Claudio's emotions were too heightened, his honor too impugned to allow this to go unchallenged. “Thy words are of a harridan; a shrew who abuses men of honour.”

“My daughter speakest not lies!” cried Elena. “Husband, hath I ever spoken an untruth? Hath Beatrice? Brother, hath Innogen? Or Hero?!”

From her chair, Innogen raised her voice to be heard. “Not once did I leave our daughter alone where she could be importuned; the only vile man stole a possession of hers, and after that did we all depart for home!”

Neither Leonato nor Olivio, each standing numbly, spoke.

The shock of neither man being able to speak allowed Claudio to speak further. “Oh Hero, what a Hero hadst thou been, if half thy outward graces had been placed about thy thoughts and counsels of thy heart! But fare thee well, most foul, most fair! Farewell, thou pure impiety and impious purity! For thee I'll lock up all the gates of love, and on my eyelids shall conjecture hang, to turn all beauty into thoughts of harm, and never shall it more be gracious.”

Leonato finally spoke. “Hath no man's dagger here a point for me?”

Hero could not bear the thought that her own father would not defend her and her mother, and swooned.

Beatrice, Elena and Innogen all flew to her side, the former crying, “Why, how now, cousin! Wherefore sink you down?”

“Come, let us go,” said Don John. “These things, come thus to light, smother her spirits up.”

The Prince led the trio out, and others in the assembly left. Word of what happened was sure to spread rapidly.

Innogen looked to each man in her life with dismay, the horror of their refusal to act sinking her more deeply into disbelief. She saw that Elena shared in the state completely.

Beatrice looked upward to the only male who looked on Hero with any empathy. “Help, Friar!” And he knelt to check on Hero.

Leonato slowly picked up the bouquet Hero had been carrying. “O Fate! take not away thy heavy hand.
Death is the fairest cover for her shame that may be wish'd for,” he snapped, tossing it at his daughter's body before walking away, Olivio following.

That act was enough to revive Hero. Elena and Innogen cried in relief.

“How now, cousin Hero!” breathed Beatrice.

Friar Francis aided Hero to a seated position. “Have comfort, lady.”

Leonato turned on his heel. “Dost thou look up?”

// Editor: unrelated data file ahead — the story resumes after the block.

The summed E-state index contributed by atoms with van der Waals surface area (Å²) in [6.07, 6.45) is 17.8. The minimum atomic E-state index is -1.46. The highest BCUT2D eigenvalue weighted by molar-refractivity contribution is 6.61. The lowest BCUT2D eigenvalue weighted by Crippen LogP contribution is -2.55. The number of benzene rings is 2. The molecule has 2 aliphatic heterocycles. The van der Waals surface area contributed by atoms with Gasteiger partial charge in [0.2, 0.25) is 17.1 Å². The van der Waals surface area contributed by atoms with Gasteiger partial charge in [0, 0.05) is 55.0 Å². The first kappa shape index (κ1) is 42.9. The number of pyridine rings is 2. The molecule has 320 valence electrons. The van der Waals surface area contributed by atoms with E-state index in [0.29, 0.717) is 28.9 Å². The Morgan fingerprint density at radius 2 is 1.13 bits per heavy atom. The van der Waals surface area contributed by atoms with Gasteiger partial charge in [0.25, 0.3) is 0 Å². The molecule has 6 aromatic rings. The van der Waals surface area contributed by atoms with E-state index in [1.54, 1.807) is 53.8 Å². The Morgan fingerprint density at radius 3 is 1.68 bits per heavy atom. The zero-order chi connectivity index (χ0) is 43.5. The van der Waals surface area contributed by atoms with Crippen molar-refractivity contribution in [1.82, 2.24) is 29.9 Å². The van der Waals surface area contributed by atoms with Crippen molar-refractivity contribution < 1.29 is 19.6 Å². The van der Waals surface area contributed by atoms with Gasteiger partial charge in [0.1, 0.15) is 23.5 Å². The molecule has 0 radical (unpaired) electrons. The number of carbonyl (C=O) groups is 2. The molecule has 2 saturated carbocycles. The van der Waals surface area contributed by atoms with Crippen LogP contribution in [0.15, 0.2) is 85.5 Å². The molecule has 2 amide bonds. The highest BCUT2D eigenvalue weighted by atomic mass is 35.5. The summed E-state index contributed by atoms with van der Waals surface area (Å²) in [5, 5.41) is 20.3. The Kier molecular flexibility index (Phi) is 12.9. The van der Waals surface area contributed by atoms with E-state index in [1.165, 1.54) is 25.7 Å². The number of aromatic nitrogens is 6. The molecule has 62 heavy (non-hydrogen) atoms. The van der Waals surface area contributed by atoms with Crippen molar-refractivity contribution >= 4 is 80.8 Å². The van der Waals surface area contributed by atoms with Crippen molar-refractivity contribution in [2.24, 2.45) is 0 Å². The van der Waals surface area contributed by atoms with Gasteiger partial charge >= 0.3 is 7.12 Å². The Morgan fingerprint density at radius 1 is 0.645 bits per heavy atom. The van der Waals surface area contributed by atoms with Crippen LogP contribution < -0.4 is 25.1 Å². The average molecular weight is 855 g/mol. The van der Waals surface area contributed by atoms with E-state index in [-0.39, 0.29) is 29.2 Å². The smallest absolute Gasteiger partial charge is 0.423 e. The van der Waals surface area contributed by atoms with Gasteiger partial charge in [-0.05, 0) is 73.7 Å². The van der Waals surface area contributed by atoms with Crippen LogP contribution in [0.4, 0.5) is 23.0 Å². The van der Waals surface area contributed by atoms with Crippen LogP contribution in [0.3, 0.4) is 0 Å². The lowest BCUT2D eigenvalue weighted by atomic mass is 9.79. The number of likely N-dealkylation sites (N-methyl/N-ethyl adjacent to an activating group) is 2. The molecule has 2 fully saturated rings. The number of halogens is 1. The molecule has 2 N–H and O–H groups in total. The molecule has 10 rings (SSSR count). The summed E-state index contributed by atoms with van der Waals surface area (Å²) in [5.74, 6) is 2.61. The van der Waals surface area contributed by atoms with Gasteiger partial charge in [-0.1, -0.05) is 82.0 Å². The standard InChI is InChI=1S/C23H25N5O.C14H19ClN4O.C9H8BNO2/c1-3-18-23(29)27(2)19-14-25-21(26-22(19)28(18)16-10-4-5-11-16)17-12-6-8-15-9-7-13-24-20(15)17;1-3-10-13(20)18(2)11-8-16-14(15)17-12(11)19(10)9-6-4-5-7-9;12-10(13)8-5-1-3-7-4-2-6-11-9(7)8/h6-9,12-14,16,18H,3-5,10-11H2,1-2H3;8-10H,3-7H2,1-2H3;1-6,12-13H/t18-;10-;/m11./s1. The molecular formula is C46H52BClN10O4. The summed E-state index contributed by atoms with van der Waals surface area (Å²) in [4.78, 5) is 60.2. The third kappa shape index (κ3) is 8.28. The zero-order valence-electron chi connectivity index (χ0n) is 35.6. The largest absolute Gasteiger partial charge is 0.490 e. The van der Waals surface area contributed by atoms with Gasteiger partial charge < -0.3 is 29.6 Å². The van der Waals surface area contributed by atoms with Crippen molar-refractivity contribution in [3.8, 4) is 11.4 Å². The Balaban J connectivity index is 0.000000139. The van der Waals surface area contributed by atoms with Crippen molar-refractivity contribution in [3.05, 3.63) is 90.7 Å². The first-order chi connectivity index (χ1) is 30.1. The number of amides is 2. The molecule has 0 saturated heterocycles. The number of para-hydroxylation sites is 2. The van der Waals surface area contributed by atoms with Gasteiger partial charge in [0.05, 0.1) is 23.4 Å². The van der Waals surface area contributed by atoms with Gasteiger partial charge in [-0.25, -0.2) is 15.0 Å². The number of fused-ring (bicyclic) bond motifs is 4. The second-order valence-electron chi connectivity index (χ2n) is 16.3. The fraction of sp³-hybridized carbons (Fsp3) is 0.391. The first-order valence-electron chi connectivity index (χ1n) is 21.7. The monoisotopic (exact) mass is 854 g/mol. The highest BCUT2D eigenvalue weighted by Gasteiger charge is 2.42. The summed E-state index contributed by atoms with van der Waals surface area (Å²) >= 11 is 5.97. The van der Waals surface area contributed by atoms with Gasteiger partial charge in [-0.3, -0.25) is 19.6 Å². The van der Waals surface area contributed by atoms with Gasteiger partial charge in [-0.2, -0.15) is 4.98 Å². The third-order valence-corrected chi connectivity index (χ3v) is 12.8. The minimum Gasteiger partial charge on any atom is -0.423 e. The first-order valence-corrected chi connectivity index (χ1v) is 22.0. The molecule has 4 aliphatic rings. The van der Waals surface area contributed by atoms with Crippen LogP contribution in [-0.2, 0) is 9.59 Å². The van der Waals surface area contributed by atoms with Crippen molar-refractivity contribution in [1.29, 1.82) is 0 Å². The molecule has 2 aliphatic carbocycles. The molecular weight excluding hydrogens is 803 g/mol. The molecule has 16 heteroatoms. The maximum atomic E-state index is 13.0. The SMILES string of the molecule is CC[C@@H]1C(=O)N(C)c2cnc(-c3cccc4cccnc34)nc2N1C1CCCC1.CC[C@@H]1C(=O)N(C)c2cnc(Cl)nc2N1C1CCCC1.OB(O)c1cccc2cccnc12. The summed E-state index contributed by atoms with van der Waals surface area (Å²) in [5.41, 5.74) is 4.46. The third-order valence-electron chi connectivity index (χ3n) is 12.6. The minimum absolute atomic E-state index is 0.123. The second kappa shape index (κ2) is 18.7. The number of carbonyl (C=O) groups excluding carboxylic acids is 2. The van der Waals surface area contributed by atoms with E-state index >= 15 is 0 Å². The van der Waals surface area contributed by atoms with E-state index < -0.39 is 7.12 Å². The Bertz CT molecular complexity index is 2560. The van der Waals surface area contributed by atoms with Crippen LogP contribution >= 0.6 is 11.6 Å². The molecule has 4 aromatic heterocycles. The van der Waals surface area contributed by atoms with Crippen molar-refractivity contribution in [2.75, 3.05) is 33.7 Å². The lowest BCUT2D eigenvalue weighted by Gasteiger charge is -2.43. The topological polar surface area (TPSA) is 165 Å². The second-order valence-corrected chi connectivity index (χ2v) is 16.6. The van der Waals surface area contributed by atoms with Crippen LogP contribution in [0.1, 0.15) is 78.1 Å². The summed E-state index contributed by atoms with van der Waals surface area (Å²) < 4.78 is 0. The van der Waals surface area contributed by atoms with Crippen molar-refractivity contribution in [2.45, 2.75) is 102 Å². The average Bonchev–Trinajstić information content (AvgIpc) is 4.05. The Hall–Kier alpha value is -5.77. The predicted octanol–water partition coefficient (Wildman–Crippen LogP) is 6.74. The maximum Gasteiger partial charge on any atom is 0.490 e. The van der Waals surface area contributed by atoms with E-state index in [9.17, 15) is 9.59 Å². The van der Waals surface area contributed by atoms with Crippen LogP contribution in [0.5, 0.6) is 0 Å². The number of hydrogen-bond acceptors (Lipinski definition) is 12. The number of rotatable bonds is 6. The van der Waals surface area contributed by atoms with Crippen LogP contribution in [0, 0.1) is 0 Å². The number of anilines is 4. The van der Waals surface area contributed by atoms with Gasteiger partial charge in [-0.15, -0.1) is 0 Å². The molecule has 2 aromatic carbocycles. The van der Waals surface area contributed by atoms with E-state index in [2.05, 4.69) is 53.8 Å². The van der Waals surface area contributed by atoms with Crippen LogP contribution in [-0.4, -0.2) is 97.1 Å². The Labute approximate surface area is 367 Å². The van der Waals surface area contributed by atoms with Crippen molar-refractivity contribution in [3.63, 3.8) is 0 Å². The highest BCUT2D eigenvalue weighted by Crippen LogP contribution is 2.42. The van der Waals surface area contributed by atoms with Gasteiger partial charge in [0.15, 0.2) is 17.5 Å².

“Yea, wherefore should she not?” asked the Friar.

Leonato railed at his child, the Friar taking some of the venom by proximity. “Wherefore! Why, doth not every earthly thing cry shame upon her? Could she here deny the story that is printed in her blood?”

He reached to strangle Hero, but Elena threw herself in the way. Olivio acted on instinct, pulling Leonato away.

“Do not live, Hero; do not open thine eyes: for, did I think thou wouldst not quickly die, thought I thy spirits were stronger than thy shames, myself would, on the rearward of reproaches, strike at thy life!”

He tried again, but this time Innogen added herself into the midst. Three women stood between him and Hero, and Friar Francis raised his hand to urge caution.

His anger went in waves from then on. “Grieved I, I had but one? Chid I for that at frugal nature's frame? O, one too much by thee! Why had I one?” He kicked a chair, breathing a while before continuing his fury. “Why ever wast thou lovely in my eyes? Why had I not with charitable hand took up a beggar's issue at my gates, who smirch'd thus and mired with infamy, I might have said 'No part of it is mine; this shame derives itself from unknown loins'? But mine and mine I loved and mine I praised and mine that I was proud on, mine so much that I myself was to myself not mine, valuing of her,-- why, she, O, she is fallen into a pit of ink, that the wide sea hath drops too few to wash her clean again
and salt too little which may season give to her foul-tainted flesh!”

Hero cried into her mother's arms.

Beatrice, the most accustomed to speaking out, had to protest again. “O, on my soul, my cousin is belied! And us with her! For I spoke the truth!”

Olivio shook his head. “Would the two princes lie, and Claudio lie, who loved her so, that, speaking of her foulness, wash'd it with tears?”

Leonato burst to standing. “Hence from her! Let her die!”

Friar Francis grabbed him, holding him back. “Hear me a little; for I have only been silent so long